1. In a house they can move about, swallow pills, climb on worktops etc. In a car they are strapped in unable to move in the 30 seconds mum is away

2. In the unlikely event mum got hit by a bus whilst at the shops said child is alone for god knows how long. In a school car park the chance of a coma-inducing accident is pretty minimal, short of things falling from the sky to crush you I can't think what else could happen.

3. School car parks are generally well populated at pick up time and most people would spot a crazy man trying to kidnap baby. No such luck if baby is home alone.

4. Unless you live inside the shop it will never be just 30 seconds to get there and back unlike at school

5. You're never a few seconds away from checking on them at school, unlike with popping to the shop.

Really it beggars belief this has to be spelled out but you did ask 🤷‍♀️

LaBelleSauvage Thu 14-Mar-19 23:32:16

Well I would and do but I live in the country in a very safe area
I probably wouldn't do it in Whitechapel or Drumchapel though, so I guess it all depends on the circumstances..

jjandtheseagulls Thu 14-Mar-19 23:32:42

confused take a tablet Eatmycheese

whywhywhy6 Thu 14-Mar-19 23:33:50

YANBU. Unless it was a 30 degree day and you left the windows up and you were gone more than three minutes - then I’d judge you because my nervous self would be worried about your child. Otherwise, fine.

And if it was very hot I’d probably bail up another parent to grab my school child or to wait next to the sleeping child while I did the dash.

Waking a sleeping child would be my last option.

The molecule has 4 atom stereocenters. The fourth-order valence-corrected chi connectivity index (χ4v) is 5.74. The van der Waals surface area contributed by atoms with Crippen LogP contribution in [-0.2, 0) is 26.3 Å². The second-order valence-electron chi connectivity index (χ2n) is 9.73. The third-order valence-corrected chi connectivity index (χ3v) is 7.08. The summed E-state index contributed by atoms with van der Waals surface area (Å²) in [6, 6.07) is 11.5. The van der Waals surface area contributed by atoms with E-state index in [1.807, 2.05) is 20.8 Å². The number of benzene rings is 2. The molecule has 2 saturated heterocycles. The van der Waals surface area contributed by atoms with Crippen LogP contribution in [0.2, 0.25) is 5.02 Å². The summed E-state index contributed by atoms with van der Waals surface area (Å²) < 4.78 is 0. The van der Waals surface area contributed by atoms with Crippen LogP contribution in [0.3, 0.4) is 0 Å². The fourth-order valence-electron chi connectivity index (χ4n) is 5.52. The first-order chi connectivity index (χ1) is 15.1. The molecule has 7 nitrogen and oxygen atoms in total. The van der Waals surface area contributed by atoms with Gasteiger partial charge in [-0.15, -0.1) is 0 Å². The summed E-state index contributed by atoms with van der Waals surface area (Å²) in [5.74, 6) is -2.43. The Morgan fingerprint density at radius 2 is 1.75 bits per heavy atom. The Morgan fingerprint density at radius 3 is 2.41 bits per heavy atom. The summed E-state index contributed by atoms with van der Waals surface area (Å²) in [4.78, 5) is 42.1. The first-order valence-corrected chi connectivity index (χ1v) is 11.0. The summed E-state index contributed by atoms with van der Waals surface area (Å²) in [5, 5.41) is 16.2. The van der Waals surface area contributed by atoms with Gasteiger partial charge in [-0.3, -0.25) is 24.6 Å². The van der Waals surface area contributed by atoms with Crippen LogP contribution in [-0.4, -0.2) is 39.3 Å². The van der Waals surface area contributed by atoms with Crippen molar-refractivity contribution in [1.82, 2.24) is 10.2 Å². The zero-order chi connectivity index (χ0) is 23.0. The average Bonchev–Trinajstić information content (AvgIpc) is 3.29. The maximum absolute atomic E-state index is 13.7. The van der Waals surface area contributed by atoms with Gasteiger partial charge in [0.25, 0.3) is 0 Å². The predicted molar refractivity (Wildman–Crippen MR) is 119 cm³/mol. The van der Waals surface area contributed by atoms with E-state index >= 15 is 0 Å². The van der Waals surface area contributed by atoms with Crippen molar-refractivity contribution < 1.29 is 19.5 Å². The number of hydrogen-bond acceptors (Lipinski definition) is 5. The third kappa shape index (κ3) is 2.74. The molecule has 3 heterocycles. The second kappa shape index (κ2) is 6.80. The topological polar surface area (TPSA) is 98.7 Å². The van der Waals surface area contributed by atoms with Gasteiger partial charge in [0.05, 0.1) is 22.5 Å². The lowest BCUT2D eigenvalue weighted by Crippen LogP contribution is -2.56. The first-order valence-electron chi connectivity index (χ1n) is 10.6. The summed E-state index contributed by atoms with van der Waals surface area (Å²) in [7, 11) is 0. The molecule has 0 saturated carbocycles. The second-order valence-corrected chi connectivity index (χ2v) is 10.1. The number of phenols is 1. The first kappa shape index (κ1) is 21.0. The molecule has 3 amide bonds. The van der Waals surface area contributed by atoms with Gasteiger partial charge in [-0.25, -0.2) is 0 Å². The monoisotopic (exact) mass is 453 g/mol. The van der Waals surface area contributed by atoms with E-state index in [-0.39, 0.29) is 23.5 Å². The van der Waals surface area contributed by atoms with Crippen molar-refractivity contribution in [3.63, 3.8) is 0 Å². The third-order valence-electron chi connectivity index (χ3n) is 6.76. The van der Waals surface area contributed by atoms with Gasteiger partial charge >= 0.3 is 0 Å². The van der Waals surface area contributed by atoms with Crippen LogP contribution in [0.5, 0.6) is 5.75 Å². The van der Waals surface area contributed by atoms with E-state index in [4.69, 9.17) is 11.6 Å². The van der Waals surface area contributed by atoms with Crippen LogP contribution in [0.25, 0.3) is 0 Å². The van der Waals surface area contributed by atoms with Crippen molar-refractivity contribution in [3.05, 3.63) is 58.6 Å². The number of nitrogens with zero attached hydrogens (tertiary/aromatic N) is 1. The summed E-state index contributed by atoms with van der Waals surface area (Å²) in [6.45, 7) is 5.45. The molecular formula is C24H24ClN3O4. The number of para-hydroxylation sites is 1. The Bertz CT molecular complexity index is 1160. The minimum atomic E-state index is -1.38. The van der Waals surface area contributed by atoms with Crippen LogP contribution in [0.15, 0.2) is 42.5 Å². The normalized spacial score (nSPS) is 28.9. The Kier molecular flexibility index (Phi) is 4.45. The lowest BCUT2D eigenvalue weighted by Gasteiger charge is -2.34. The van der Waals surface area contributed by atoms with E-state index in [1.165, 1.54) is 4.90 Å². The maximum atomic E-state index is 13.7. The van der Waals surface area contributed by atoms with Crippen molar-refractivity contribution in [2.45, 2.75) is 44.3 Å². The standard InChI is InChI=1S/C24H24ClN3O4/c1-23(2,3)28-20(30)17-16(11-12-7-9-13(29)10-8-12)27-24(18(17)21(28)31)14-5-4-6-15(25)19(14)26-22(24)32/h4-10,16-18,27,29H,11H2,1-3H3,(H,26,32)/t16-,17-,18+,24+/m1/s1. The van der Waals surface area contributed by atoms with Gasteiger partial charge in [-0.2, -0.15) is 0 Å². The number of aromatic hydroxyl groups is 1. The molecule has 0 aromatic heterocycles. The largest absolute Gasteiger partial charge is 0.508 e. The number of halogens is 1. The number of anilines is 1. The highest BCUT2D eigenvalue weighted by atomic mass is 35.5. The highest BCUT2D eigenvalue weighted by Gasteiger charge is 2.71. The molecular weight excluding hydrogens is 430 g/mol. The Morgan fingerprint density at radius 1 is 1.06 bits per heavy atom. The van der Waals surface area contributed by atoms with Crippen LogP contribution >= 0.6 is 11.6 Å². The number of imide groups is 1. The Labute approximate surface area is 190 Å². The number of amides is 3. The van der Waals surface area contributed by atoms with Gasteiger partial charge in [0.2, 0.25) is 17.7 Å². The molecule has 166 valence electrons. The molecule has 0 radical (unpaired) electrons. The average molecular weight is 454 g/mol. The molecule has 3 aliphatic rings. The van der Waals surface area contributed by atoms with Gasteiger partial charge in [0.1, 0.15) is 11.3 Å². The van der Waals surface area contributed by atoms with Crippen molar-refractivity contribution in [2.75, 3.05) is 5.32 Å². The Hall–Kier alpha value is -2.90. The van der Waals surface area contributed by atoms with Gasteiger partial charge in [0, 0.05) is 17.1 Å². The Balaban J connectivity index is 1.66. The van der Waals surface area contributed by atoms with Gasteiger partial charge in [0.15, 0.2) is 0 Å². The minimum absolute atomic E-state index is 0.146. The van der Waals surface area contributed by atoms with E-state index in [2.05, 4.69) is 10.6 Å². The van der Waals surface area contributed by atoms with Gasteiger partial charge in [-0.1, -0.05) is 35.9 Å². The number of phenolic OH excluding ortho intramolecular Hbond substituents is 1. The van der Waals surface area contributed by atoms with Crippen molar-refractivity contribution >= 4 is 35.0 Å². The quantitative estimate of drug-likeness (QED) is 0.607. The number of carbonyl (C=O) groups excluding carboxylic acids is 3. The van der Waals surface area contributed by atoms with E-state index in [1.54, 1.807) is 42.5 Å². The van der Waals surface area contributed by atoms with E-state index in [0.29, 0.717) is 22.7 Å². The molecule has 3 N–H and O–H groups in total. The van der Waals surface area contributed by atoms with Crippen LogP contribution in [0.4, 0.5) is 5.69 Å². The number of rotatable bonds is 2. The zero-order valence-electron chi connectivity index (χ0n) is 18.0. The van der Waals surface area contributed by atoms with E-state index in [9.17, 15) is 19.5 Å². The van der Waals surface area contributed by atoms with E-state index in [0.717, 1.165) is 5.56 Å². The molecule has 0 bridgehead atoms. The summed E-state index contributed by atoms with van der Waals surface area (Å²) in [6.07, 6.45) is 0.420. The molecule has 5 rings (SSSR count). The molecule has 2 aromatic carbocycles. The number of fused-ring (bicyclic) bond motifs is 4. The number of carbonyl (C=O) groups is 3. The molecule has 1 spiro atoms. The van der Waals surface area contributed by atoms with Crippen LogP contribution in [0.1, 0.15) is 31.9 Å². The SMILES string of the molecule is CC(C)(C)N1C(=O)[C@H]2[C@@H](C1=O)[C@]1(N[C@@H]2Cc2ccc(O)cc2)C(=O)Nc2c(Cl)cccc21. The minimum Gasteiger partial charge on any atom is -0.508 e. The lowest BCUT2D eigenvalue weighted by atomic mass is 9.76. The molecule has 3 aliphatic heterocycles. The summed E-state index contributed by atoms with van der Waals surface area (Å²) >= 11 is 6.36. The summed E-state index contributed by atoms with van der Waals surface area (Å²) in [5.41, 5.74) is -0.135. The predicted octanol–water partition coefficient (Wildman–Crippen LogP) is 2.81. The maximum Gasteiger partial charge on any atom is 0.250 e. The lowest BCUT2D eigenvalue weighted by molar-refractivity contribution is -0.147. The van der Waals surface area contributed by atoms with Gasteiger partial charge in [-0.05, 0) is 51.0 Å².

Birdie6 Thu 14-Mar-19 23:34:12

Yes, I did it many times when the children were little. I also did it when they fell asleep just before we got home, I'd let them sleep in the car in the driveway of the house. And they didn't explode or get abducted.

cakedup Thu 14-Mar-19 23:35:05

30 SECONDS? 30 seconds?? 30?

Are we really even having a conversation about this?

Hillaria Thu 14-Mar-19 23:35:10

Mine are older now, and I'm battle-scarred - but there is nothing in the universe that would have convince me to leave mine in a car when they were little, even for a second. I used to gather them up and lump them into the petrol station to pay for petrol, even if I could clearly see the car from the till. It was a complete PITA, especially if it meant waking them up and lugging babies and holding toddlers' hands, but there was no way I was going to leave them unattended, even for a milli-second. Strangely, this brings back memories of MN threads 15 years ago, when my youngest was a baby...

TigerTooth Thu 14-Mar-19 23:35:28

Its fine - and the TA is being a pratt.

I would totally do this, its under a minute ffs. its fine.

NuffSaidSam Thu 14-Mar-19 23:35:34

Mobile phones and handbags are stolen with much greater frequency than toddlers to be fair.

internetpersonme Thu 14-Mar-19 23:36:25

@LaBelleSauvage I live in a city centre. Wouldn't even for five seconds!

TigerTooth Thu 14-Mar-19 23:38:12

I used to gather them up and lump them into the petrol station to pay for petrol

Now THAT is unreasonable, and slighty nuts.

GunpowderGelatine Thu 14-Mar-19 23:39:47

And as for calling one of my little children an “arsehole” to you, their faces or anyone else then no thanks

Oh bloody calm down no one is asking you to 🙄

LaBelleSauvage Thu 14-Mar-19 23:40:12

As an aside, why is it okay to use the term 'middle class' as a slur?

...some of my best friends are middle class...

GunpowderGelatine Thu 14-Mar-19 23:41:33

Bet you wouldn't leave your handbag or mobile phone on the back seat whilst you popped off for '30 seconds

@internetpersonme I do quite often confused had to have a word with myself yesterday as I had my iPad, phone and handbag on display on the passenger seat as I nipped into Sainsbury's

GunpowderGelatine Thu 14-Mar-19 23:41:52

But that's because I'm lazy TBH

WorraLiberty Thu 14-Mar-19 23:42:58

Only on Mumsnet is there a risk of hoards of child snatchers, hanging around, eyeing up cars, carrying crowbars and breaking in to snatch children whilst mothers hurridly sprint to grab their schoolchildren.

Meanwhile back in the real world....